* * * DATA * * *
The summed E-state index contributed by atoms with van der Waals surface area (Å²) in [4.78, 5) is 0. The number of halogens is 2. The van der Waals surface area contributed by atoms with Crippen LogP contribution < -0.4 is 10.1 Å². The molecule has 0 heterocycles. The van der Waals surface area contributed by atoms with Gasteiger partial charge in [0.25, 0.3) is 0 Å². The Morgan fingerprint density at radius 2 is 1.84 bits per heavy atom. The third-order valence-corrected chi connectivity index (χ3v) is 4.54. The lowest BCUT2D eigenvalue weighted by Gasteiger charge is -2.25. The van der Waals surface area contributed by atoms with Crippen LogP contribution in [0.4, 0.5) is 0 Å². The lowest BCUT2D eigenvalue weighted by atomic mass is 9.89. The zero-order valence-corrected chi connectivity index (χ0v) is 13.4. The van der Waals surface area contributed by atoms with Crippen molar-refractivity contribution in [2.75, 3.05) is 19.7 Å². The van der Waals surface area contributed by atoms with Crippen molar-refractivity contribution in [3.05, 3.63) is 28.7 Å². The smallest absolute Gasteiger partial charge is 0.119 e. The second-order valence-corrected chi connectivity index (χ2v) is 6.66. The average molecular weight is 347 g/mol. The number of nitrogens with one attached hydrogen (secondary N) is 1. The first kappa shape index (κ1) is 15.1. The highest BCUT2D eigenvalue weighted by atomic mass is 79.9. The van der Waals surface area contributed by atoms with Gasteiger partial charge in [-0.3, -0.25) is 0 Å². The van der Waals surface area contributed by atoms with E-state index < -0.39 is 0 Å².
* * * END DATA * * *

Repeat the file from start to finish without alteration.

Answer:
The summed E-state index contributed by atoms with van der Waals surface area (Å²) in [4.78, 5) is 0. The number of halogens is 2. The van der Waals surface area contributed by atoms with Crippen LogP contribution < -0.4 is 10.1 Å². The molecule has 0 heterocycles. The van der Waals surface area contributed by atoms with Gasteiger partial charge in [0.25, 0.3) is 0 Å². The Morgan fingerprint density at radius 2 is 1.84 bits per heavy atom. The third-order valence-corrected chi connectivity index (χ3v) is 4.54. The lowest BCUT2D eigenvalue weighted by Gasteiger charge is -2.25. The van der Waals surface area contributed by atoms with Crippen LogP contribution in [0.4, 0.5) is 0 Å². The lowest BCUT2D eigenvalue weighted by atomic mass is 9.89. The zero-order valence-corrected chi connectivity index (χ0v) is 13.4. The van der Waals surface area contributed by atoms with Crippen molar-refractivity contribution in [2.75, 3.05) is 19.7 Å². The van der Waals surface area contributed by atoms with Crippen molar-refractivity contribution in [3.05, 3.63) is 28.7 Å². The smallest absolute Gasteiger partial charge is 0.119 e. The second-order valence-corrected chi connectivity index (χ2v) is 6.66. The average molecular weight is 347 g/mol. The number of nitrogens with one attached hydrogen (secondary N) is 1. The first kappa shape index (κ1) is 15.1. The highest BCUT2D eigenvalue weighted by atomic mass is 79.9. The van der Waals surface area contributed by atoms with Gasteiger partial charge in [-0.3, -0.25) is 0 Å². The van der Waals surface area contributed by atoms with E-state index < -0.39 is 0 Å².